Six Fixes For Flyaway Hairs
How to minimize stray hairs while shooting and when retouching
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I shoot portraits for a living. That means part of my living is tied to my ability to make a portrait subject happy with their appearance. And that means I have to keep an eye on subtle details that can make or break a photograph. What's the number one detail that portrait subjects ask me to remove? Flyaway hairs. It's taken me several years to develop my preferred approach for retouching stray hairs, along with the lighting skills to minimize them while shooting. So here's what I've learned about fixing flyaways and keeping them hidden in the first place.
1. Hair Spray.
I know, it's an obvious one, but I'd be remiss if I didn't start with the possibility of using hair spray to tame the wildest hairs. It's a delicate balance, though, because if you don't know what you're doing you could really mess up someone's finely coiffed 'do. In reality, I don't often wield a can of Aquanet, but when I work with a stylist she sure does. A comb and a can of hair spray in trained hands will go a long way toward minimizing the flyaways that can occupy hours of your time in post.
Backlighting is one of my favorite lighting techniques to create definition and separation with any number of subjects. With portraits, a strong backlight (also known as a hairlight) does a great job of dividing subject from background, which often creates a more polished, three-dimensional effect. But backlighting also makes frizzy hair and flyaways glow. Backlight a flyway hair and it turns into a translucent stripe rather than a minimized little hair. So if you have a subject whose hair is wild an untamed, eliminate your backlight and stick with frontal illumination to minimize the distracting glow of flyaway hairs.
3. Healing Brush.
The healing brush is the tool that most photographers run to first in order to fix flyaway hairs. But it's not my favorite. I do advocate giving it a try on stubborn, large, finely-defined stray hairs, but not to expect great results. Sometimes the tool works, and for a newbie figuring out these fixes it can be a huge help. Beyond the "first try this" approach, I've had limited success with the spot healing brush. When you do try it, keep the brush size just barely larger than the hair to minimize smudging and keep the fix isolated to the area where it's needed.
4. Clone stamp.
For years I've used the clone stamp to fix flyaway hairs, and while it's always done a decent job it's only fairly recently that I've figured out how to make the tool shine. Instead of using it with a setting of 100% opacity, set the stamp much lower—like 50% or less. Then use multiple clicks to build up the type of change you might have been attempting with the brush at 100% opacity. The difference is subtlety; slowly building an edit with multiple clicks will make for a more seamless repair. If your correction looks worse than the problem did in the first place, you've hardly helped your cause. So set the opacity low and use many clicks to build up the edit, stopping once it looks perfect. This way you'll never worry again about going too far with a repair. Also, be sure to use a large, soft brush in order to create the most seamless blends you can. A too-small brush size will usually make the edits stick out more noticeably. The one exception being when working next to other hair, where a finer, harder brush can help retain edge definition in the hairs you'd like to keep.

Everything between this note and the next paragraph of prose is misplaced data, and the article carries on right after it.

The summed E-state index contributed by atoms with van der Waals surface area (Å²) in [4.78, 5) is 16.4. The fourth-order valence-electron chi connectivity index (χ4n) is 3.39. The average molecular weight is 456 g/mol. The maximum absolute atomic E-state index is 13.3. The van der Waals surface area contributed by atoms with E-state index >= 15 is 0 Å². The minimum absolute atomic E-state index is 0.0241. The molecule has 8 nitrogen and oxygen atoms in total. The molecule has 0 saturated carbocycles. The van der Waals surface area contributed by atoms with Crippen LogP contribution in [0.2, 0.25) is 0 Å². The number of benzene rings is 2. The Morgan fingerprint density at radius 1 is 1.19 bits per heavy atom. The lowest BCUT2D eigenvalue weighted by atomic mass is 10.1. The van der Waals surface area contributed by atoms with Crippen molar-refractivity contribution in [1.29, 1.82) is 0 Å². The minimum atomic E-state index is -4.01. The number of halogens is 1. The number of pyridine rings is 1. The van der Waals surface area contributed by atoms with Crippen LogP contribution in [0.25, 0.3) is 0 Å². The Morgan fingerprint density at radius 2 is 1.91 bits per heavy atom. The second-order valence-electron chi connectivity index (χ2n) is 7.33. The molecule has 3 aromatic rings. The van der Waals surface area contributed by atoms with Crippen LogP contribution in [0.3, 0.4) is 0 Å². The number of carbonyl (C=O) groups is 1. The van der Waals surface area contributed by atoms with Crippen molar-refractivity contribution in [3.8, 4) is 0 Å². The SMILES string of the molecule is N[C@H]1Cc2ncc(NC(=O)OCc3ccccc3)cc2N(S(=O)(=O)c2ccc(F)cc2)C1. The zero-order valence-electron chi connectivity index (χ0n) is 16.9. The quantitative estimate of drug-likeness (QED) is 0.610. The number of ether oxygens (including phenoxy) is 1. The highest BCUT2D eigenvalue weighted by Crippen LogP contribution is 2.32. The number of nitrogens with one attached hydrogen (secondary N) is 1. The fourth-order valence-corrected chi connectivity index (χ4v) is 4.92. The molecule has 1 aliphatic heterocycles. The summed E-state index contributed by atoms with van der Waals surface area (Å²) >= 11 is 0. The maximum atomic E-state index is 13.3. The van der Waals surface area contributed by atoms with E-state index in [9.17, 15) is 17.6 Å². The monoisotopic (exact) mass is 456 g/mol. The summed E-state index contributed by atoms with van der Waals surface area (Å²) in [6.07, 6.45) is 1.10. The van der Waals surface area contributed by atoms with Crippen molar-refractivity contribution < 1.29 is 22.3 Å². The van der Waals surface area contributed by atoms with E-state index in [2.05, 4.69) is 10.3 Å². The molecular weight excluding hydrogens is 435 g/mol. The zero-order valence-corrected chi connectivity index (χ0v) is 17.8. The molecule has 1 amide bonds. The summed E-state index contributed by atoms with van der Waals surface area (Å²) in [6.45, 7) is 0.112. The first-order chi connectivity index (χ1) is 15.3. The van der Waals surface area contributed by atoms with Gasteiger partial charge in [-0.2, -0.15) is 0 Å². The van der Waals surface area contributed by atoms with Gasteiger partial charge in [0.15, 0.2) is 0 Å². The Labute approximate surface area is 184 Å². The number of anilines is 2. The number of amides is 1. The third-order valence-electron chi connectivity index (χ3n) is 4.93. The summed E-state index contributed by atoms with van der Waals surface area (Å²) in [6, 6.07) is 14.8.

One modification I frequently make to my preferred clone stamp approach is to try setting the mode to "darken only" or "lighten only," depending on the color of both the hair and the background. A blond hair highlighted against a dark background can be easily edited with the "darken only" mode on the clone stamp. You'll be amazed at how the tool only eliminates the flyaway hairs without tarnishing the surrounding area. One caveat, though, is that even though a hair may be bright white, it might have a small "halo" of darkness around it which won't be eliminated with this approach. For that you can always go back and clean up with the clone stamp set to its normal mode.
It may sound strange to consider using a paintbrush to paint away stray hairs, but in reality is the approach can be a powerful tool in the hands of a photographer striving for subtlety. I use this technique to remove shine from portrait subjects' skin too, so it's handy that it can also remove stray hairs. To use it, first choose the paintbrush with the opacity and flow set below 30%. Then control-click on the area around the stray hair to select an appropriate background color and use several clicks and short brushstrokes to paint the background color over the flyaway hair. You may find that occasionally re-clicking to select a new background color is a great way to blend the correction and hide it from view. As with the clone stamp approach, a larger, soft brush will usually minimize edges that might otherwise appear.